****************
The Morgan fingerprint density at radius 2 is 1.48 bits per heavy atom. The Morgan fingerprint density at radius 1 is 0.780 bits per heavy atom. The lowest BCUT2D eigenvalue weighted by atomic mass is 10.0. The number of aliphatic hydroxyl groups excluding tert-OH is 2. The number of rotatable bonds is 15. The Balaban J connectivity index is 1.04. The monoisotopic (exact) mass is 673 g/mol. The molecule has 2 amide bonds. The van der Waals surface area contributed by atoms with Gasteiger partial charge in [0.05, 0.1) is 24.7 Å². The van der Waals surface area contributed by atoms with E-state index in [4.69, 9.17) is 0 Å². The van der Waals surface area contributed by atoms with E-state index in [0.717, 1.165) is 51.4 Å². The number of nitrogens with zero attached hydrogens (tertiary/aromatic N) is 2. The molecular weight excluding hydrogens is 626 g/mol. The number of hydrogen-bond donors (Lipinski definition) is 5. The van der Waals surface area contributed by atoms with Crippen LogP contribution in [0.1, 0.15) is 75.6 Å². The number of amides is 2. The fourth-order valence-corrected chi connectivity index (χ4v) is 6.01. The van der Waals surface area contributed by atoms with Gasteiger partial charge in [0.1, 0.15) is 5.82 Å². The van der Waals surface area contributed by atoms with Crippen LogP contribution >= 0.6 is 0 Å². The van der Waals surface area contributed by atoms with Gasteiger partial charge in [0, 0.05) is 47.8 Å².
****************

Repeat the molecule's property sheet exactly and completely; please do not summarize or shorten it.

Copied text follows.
The Morgan fingerprint density at radius 2 is 1.48 bits per heavy atom. The Morgan fingerprint density at radius 1 is 0.780 bits per heavy atom. The lowest BCUT2D eigenvalue weighted by atomic mass is 10.0. The number of aliphatic hydroxyl groups excluding tert-OH is 2. The number of rotatable bonds is 15. The Balaban J connectivity index is 1.04. The monoisotopic (exact) mass is 673 g/mol. The molecule has 2 amide bonds. The van der Waals surface area contributed by atoms with Gasteiger partial charge in [0.05, 0.1) is 24.7 Å². The van der Waals surface area contributed by atoms with E-state index in [4.69, 9.17) is 0 Å². The van der Waals surface area contributed by atoms with E-state index in [0.717, 1.165) is 51.4 Å². The number of nitrogens with zero attached hydrogens (tertiary/aromatic N) is 2. The molecular weight excluding hydrogens is 626 g/mol. The number of hydrogen-bond donors (Lipinski definition) is 5. The van der Waals surface area contributed by atoms with Crippen LogP contribution in [0.1, 0.15) is 75.6 Å². The number of amides is 2. The fourth-order valence-corrected chi connectivity index (χ4v) is 6.01. The van der Waals surface area contributed by atoms with Gasteiger partial charge in [0.1, 0.15) is 5.82 Å². The van der Waals surface area contributed by atoms with Crippen LogP contribution >= 0.6 is 0 Å². The van der Waals surface area contributed by atoms with Gasteiger partial charge in [0, 0.05) is 47.8 Å².